Jul 19

Mentoring scheme offers peer support

Posted: 24 July 2019

Last year, Partners in Care: Bournemouth, Dorset and Poole, used a grant from Skills for Care’s Workforce Development Innovation Fund (WDIF) to introduce a peer-led mentoring project. Kate Blake, Team Manager at Partners in Care, tells us more about how it’s helped with local peer support and developing managers in their area.

Our project aim was to enhance and extend the reach of the well-established Registered Manager Networks that we support. We discussed the idea of peer-mentoring with registered managers locally and identified three key impacts:

  • experienced managers could access valuable continuing professional development (CPD)
  • isolated or less experienced managers would be better supported and increase their confidence
  • most importantly, both of these outcomes would lead to those people needing care and support benefiting from a more motivated and skilled workforce.

We recruited mentors and mentees through the networks that we currently support, as well as through our close links with a local Care Association. The mentors were provided with training around the role of the mentor, listening skills and leadership styles. We also brought the mentees together for a session before they were paired with their mentors; this proved to be an important step in getting mentees fully engaged and giving them the confidence to establish a relationship with their mentor.

To help us pair mentors and mentees we asked each party for some basic information about their service, experience to date and what they felt they had to offer or gain. We also looked closely at geographic location. Whilst a mentoring relationship can be established via phone, we found that a face-to-face introduction allowed people to build trust and a rapport more quickly.

We continued to support mentors and mentees throughout the project, with an experienced mentor visiting each pair at least once and staying in touch with them.

Benefits for mentees

As part of the mentoring process, mentees identified an area they wanted to focus on and feedback from mentees has been exceptional. One mentee who wanted to increase her knowledge and confidence in her role, with a particular focus on conducting supervisions said:

My mentor has helped me reflect on my practice. I have found it really inspiring and motivating. I feel very fortunate to work with somebody with so much experience.

Another mentee, preparing for her CQC registration interview said:

My mentor has been brilliant, so supportive, I am so thankful for all her help with my CQC registration. It’s been great to speak to somebody outside of the home who understands my role and goes through the same challenges as me.

Another mentee said:

I feel every manager would benefit by having a mentor, it has really motivated me within my role. 

Benefits for mentors

Mentors also benefited, telling us about the value of the opportunity to reflect on their own practice and the chance to learn from their mentees. It was clear that the relationships formed had become an important development opportunity in their own right for mentors. Two mentors said:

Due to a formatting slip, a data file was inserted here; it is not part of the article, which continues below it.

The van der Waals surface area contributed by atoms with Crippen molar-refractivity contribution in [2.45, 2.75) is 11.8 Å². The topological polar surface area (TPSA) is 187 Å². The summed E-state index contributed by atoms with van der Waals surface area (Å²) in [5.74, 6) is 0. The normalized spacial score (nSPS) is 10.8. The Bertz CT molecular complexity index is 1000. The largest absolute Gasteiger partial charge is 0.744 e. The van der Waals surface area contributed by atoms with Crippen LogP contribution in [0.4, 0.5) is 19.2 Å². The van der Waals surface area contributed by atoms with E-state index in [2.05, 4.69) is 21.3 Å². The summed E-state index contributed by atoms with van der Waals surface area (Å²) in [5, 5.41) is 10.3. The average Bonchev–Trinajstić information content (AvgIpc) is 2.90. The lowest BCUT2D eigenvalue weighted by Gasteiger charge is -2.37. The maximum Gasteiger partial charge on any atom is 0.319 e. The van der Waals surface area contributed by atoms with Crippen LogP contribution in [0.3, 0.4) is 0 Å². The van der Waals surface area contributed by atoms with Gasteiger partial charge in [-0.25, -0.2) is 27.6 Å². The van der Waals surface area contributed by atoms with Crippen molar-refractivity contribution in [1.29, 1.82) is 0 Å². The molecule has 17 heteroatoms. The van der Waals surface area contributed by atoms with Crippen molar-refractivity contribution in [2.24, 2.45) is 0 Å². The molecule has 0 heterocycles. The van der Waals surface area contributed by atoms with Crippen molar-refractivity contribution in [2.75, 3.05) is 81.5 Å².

It’s so interesting listening to someone working in a different service, who clearly has great aspirations and obvious drive, and passion. 

This has been really helpful for me as it has made me reflect on my own work. I have also learnt from my mentee.

With feedback like that we should absolutely recommend that other networks think about how to create opportunities for mentoring.

Top tips

In terms of lessons for other networks, some of the key themes we identified are:

  • early input to ensure that mentees are clear about the parameters of the mentoring relationship and feeling able to fully commit is important. This might include helping them to negotiate time away from their services
  • close attention to detail at the matching stage; think about personality type, the setting and service, as well as geography. It will pay dividends 
  • mentoring agreements and monitoring relationships helped to identify any issues and keep each party on track 
  • working with people to ensure they have the confidence to take part is important.

The project has provided an invaluable opportunity for peer-led support and was an excellent way of extending the support available through our networks.

In the short-term the groups of mentors and mentees intend to stay in touch through platforms such as WhatsApp and their Registered Manager Networks.

In the medium-term we have committed to bringing everyone involved back together this autumn. Our longer-term ambition is to seek opportunities for further funding to grow and repeat the activity.

Moving forward, it has been really exciting to hear mentees talk about a desire to become mentors and mentors wanting to continue in that role!


Find out more

  • Find your nearest Registered Manager Network at www.skillsforcare.org.uk/networks
  • We’re the membership organisation for registered managers in England. As one of the many benefits of membership, members have the opportunity to train to become mentors or apply to be mentored. Find out more at www.skillsforcare.org.uk/membership
  • Catch up with our June/July ‘Developing managers’ campaign here and on Twitter at #DevelopingManagers